23 April 2013


Crows do what nautical folklore always claimed.
Via BBC and Arboath
A pair of crows has built their nest atop a yacht's mast at a marina in Wales, UK. The owner is happy they chose his boat, though he jokes he'll take it down when the young are fledged because he fears looking ridiculous at sea, reports the BBC.

As for the term "crow's nest," a US Navy page on the origins of naval terminology claims:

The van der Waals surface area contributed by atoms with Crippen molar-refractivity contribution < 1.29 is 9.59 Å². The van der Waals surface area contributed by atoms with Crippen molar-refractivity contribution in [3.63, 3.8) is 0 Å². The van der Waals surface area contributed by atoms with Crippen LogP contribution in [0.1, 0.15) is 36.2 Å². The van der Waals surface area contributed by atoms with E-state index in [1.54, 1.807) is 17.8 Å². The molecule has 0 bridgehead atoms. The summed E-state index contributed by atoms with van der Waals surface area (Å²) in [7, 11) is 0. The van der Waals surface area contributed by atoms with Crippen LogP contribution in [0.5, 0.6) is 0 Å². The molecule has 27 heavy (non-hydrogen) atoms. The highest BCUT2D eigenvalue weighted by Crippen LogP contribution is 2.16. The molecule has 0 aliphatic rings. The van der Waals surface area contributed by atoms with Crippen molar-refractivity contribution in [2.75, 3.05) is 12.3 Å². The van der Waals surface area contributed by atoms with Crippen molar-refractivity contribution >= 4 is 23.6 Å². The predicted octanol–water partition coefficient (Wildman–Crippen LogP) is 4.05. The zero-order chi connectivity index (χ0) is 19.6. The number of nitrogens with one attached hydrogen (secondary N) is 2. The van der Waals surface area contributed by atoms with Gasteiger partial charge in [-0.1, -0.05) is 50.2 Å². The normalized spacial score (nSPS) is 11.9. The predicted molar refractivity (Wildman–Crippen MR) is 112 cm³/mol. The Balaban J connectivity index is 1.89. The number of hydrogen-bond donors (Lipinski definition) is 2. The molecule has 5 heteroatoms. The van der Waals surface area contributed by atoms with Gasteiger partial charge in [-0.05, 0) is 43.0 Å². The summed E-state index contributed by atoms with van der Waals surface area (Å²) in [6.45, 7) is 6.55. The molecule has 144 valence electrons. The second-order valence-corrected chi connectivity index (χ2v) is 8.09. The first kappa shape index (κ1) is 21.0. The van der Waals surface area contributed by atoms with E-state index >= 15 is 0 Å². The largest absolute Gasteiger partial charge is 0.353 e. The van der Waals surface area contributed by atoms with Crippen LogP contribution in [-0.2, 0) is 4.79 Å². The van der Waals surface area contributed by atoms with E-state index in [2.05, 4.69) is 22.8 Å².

The raven, or crow, was an essential part of the Vikings' navigation equipment. These land-lubbing birds were carried on aboard to help the ship's navigator determine where the closest land lay when weather prevented sighting the shore. In cases of poor visibility, a crow was released and the navigator plotted a course corresponding to the bird's flight path because the crow invariably headed towards land. The Norsemen carried the birds in a cage secured to the top of the mast. Later on, as ships grew and the lookout stood his watch in a tub located high on the main mast, the name "crow's nest" was given to this tub. While today's Navy still uses lookouts in addition to radars, etc., the crow's nest is a thing of the past.

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